Creating a Certificate Authority
When you create your Certificate Authority certificates you will get
ca.key files. The .crt file is the self-signed public key, and the .key file is the private key file. It's not quite as simple as this. Both files are base64 encoded, and the data underneath is DER encoded. Since you are likely generating X.509 certificates.
Really all you need to understand is that you have a self-signed certificate whose public portion is stored in
ca.crt and the private portion is stored in
ca.key. Remember that you need to keep
ca.key secret All of the big primes, GCD operations and what not is all taken care of by whatever you're using to generate the certificate.
dh2048.pem is not a key, it is the Diffie Hellman parameters for the server. These have nothing to do with your RSA keys, and are only used for when Diffie Hellman is used to connect to your server rather than RSA. The difference between the two can be found in the Key Exchange section of How does SSL/TLS Work? These should have nothing to do with PKI.
crl.pem is generated to be your Certificate Revocation List. Any certificates that you revoke that have been signed with your CA are added to this file. In your OpenSSL configuration (I'm assuming you're configuring OpenSSL, but the idea applies to any configuration) this CRL file will be pointed to. That way it will know where to check for revoked certificates.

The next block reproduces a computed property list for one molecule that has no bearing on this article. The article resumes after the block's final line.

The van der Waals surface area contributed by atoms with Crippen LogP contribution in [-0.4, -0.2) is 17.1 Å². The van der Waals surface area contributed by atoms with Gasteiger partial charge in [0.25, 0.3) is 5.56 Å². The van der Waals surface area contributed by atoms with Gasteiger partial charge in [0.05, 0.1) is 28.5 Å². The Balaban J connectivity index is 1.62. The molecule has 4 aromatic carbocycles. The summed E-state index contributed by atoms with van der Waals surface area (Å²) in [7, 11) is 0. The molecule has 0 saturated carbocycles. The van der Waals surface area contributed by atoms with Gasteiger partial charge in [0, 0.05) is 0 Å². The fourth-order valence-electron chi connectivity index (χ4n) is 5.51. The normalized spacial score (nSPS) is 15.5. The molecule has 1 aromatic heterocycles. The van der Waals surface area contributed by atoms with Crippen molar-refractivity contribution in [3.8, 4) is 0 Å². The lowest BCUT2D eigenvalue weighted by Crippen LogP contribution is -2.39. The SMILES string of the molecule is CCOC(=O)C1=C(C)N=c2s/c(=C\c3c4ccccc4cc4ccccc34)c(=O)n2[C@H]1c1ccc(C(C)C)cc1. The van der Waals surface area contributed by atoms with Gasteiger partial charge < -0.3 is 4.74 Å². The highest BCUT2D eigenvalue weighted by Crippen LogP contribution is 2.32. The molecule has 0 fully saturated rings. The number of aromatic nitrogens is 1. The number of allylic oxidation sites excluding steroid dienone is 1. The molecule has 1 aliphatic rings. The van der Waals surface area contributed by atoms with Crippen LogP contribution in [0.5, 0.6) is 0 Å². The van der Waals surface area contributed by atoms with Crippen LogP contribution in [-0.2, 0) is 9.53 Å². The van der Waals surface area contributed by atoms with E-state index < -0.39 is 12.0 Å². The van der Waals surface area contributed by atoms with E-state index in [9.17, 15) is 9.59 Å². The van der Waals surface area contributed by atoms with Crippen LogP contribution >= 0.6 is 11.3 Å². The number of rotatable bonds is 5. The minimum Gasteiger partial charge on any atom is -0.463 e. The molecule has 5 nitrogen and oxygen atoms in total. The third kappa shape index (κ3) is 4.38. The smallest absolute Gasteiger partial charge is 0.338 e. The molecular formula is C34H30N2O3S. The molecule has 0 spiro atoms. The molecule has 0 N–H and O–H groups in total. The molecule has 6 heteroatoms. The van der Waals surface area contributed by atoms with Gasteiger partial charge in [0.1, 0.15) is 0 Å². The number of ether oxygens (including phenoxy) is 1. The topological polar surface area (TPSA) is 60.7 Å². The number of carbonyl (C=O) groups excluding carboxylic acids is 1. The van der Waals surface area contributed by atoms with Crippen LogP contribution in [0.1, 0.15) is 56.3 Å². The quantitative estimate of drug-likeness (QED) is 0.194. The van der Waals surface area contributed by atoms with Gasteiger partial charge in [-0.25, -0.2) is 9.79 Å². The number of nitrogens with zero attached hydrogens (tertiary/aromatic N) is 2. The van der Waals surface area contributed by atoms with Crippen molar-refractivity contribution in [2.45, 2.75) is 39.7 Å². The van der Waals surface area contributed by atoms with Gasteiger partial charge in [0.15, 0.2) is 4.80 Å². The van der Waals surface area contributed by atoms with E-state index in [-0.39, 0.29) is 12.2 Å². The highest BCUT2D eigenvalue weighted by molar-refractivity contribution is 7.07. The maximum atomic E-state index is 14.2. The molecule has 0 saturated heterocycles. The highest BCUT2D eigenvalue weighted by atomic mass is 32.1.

Now that you have a Certificate Authority you can begin signing certificates of users for your system. Users do this by generating their own RSA keys
client.key. These keys should be generated whenever a new user is introduced to the system. Again, the .crt is the public portion of the key, and the .key is the private portion. The
client.key must be kept secret by the new user..
To sign the certificate of a new user a Certificate Signing Request (CSR) is made. There is a command in OpenSSL to do this. The request contains the public key of the user to be added, and some other public information needed by the request. The client's certificate will be added to the appropriate authorized lists on the server, and a new signed certificate will be produced. This is what the user will have to import into their browser to visit PKI enabled pages.
There's a great tutorial about Public Key Infrastructure on OpenSSL's site for future reference.
Hopefully this clears some things up. Each variable you've mentioned in the RSA algorithm is generated when you create a certificate. Public certificates don't contain them all, but the private portions generally do. For implementation purposes you won't need to worry about them. Just remember that there is a public and private key pair.
To Answer your 1st Edit
The exchange of CSRs and the resulting certificate is generally performed using some type of secure copy (scp). The server and client must be in communication with each other. The statement that "the client and server authenticate each other" is not really correct. The client wants to be a part of the infrastructure so it must prove its identity to the signing server. As the Certificate Authority, it is its responsibility to verify the identity of the client before processing the CSR. The CSR itself should have all the information needed to verify the identity of the client to be added.
To Answer your 2nd Edit
RSA is only the public key algorithm used for key generation, encryption/decryption, and signing. Public Key Infrastructure is a collection of standards and services required to implement a secure infrastructure. A trusted timing service is most likely one of many requirements. Much like a Certificate Authority is a requirement.